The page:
Attributed Graph Mining

Illustration of the possible extensions of a pattern with automorphisms.

Active from 2012 to 2014

Research rationale

Graphs are well suited to model complex structures present in the real world. Because of this ubiquitousness, graphs are extensively studied in graph theory, and, more recently, in the field of data mining. Until the 2000s, most research focused either on unlabeled graphs or on graphs with nodes associated with a single label. However, in many applications, objects (represented by nodes) are associated with multiple characteristics, and these can be represented as node attributes. Graphs in which nodes are annotated with sets of attributes (or itemsets) are named attributed graphs and up to now, only few studies are devoted to their analysis.

Mining attributed graphs is very difficult because the search space is much larger than for labeled graphs. However, there is a need for effective methods that can help identify hidden structural patterns, but which can also highlight the relationship between node attributes.


A new mining algorithm combining itemset extension and structural extension

The strategy for searching for frequent patterns that we have proposed is to start from a set of initial patterns composed of nodes associated with a single item and to build the search tree from the spanning tree originating from these nodes, using an order based on a code that we have defined. We proposed a complete method for navigating the search space that combines two extension types: itemset extension and structure extension. We empirically defined the notion of closure on attributed graphs by considering that an attributed graph is closed if it is not included in any other attributed graph that has the same support as it. We have also proposed two concise representations of the patterns that are defined either according to the inclusion on itemsets (c-closed patterns), or according to the inclusion on the structures (s-closed patterns). We have shown that the enumeration of c-closed patterns allows to drastically reduce both the number of returned patterns and the execution time. Tests have shown that this condensed representation offers a good compromise between speed of execution and conciseness of results1 2 3.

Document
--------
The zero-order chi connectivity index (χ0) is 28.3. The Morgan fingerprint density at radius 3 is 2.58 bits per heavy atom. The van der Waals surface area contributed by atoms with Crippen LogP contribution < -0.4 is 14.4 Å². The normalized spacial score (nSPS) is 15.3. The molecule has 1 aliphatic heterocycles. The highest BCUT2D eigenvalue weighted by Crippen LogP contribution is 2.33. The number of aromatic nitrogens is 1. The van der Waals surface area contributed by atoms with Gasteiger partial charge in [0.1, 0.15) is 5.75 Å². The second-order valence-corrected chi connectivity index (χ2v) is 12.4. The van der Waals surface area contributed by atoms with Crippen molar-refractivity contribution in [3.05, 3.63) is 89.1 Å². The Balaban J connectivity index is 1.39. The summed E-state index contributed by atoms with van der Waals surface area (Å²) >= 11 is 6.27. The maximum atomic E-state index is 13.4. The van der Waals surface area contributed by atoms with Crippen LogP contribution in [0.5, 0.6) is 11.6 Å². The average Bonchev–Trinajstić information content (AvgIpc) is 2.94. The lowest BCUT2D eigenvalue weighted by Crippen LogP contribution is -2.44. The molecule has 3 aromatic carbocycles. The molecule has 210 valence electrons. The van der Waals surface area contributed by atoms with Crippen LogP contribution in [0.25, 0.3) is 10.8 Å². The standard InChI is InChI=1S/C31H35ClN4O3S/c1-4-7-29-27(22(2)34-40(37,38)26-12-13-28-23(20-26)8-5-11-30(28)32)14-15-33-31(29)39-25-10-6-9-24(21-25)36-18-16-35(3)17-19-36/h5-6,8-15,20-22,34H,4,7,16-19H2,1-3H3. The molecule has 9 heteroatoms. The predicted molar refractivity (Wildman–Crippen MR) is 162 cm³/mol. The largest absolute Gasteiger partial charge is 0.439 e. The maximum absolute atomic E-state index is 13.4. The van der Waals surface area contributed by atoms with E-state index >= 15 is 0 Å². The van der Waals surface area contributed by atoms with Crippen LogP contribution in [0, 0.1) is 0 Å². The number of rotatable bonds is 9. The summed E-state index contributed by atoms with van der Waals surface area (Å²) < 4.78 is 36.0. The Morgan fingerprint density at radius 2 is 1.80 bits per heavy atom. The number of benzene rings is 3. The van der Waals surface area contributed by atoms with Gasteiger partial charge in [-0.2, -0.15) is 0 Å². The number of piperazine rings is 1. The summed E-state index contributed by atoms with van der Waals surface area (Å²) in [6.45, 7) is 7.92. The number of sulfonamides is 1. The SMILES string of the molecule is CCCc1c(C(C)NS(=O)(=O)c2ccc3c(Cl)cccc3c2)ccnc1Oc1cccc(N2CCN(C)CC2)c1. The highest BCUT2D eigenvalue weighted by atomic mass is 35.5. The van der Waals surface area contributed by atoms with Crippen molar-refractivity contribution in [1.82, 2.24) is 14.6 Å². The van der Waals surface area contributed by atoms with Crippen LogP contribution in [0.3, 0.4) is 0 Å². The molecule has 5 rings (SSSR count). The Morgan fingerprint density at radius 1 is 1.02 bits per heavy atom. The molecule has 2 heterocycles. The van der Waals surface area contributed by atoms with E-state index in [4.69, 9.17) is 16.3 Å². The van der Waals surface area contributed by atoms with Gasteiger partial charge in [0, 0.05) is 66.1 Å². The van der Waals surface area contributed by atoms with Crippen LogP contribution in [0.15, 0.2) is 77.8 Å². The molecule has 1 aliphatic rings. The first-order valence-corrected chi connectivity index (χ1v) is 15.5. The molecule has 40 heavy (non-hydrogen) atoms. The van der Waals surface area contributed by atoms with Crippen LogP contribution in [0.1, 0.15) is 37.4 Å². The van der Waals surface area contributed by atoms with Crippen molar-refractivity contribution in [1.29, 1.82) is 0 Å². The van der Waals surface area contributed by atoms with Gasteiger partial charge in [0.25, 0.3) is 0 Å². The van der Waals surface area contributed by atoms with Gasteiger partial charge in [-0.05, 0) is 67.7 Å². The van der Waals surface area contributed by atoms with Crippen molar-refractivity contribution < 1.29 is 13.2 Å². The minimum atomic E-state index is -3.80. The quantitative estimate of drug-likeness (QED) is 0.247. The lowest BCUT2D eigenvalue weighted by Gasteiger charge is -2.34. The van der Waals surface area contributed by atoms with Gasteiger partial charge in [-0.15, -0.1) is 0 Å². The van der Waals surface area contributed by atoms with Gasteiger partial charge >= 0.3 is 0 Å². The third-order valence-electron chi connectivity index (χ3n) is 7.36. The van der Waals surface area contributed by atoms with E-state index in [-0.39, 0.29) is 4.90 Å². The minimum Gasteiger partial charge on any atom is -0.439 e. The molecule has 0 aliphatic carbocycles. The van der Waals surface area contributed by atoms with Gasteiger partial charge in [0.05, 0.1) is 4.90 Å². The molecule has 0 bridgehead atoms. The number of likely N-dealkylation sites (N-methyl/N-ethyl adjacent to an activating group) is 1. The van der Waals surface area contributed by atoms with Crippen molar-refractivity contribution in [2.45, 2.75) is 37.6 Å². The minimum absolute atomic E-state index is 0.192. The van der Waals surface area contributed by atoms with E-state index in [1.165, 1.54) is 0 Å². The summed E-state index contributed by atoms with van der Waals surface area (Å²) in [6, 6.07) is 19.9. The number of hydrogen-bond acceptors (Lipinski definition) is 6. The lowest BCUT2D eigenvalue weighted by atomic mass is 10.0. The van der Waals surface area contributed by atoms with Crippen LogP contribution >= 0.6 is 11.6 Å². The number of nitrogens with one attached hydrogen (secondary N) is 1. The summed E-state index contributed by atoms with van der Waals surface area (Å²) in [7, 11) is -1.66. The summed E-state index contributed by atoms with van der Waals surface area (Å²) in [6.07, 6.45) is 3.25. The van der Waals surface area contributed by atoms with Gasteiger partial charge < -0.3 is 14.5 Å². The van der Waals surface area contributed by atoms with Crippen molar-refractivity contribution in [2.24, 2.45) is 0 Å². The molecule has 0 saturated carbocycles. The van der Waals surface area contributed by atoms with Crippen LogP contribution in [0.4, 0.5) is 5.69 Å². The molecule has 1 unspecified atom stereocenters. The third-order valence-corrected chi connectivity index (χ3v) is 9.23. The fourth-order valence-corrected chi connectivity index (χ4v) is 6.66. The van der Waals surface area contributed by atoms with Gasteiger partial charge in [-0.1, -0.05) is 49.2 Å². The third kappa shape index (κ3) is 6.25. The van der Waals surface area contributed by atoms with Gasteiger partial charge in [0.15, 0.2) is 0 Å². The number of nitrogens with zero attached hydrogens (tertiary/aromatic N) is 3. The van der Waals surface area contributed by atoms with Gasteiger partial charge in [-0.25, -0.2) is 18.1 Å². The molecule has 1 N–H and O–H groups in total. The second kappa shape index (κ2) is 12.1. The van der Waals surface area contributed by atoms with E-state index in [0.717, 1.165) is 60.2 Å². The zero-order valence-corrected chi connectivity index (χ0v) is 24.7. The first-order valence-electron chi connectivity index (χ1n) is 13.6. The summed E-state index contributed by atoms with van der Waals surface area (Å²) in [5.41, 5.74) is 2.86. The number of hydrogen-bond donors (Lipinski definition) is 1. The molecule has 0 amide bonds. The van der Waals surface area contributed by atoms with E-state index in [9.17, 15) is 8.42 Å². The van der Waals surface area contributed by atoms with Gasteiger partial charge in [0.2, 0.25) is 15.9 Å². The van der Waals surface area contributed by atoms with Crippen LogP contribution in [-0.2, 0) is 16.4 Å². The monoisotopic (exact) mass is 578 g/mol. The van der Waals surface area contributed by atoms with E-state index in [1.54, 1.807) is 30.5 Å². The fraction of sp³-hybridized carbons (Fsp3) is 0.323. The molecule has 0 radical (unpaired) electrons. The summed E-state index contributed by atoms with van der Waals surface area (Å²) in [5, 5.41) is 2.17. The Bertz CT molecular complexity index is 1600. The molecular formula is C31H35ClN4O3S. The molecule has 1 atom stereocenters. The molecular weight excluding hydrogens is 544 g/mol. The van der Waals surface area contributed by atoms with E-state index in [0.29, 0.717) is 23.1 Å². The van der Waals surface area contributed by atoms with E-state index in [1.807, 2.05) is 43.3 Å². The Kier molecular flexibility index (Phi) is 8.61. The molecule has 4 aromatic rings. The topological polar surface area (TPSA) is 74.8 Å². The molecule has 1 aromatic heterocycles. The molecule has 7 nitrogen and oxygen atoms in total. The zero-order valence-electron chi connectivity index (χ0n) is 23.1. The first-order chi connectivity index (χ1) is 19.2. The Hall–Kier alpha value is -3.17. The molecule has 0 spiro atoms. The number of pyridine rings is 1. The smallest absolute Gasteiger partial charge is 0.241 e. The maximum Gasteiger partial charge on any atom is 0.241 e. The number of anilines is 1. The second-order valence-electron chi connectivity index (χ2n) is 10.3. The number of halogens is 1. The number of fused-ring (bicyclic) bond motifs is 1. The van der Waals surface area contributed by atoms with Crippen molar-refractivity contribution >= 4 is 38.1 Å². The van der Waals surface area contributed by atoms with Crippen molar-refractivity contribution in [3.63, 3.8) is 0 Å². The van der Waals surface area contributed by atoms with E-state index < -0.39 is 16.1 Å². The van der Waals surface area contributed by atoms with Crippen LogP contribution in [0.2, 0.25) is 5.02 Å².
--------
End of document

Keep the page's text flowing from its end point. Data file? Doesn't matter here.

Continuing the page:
Handling of cycles and isomorphic patterns

The consideration of cycles in a graph required a special treatment of the isomorphic patterns that are inevitably generated for all explorations that start on another node that is part of the cycle. Patterns that have many subgraph isomorphisms with the analyzed pattern present difficulties for all existing algorithms because the problem of subgraph isomorphisms is NP-complete. We have proposed two optimizations that make it possible, on the one hand, to trim the search tree generated from an automorphic pattern and, on the other hand, to delete certain ways of obtaining automorphic patterns that do not allow new canonical patterns to be generated 4 5.

A new condensed representation of weighted paths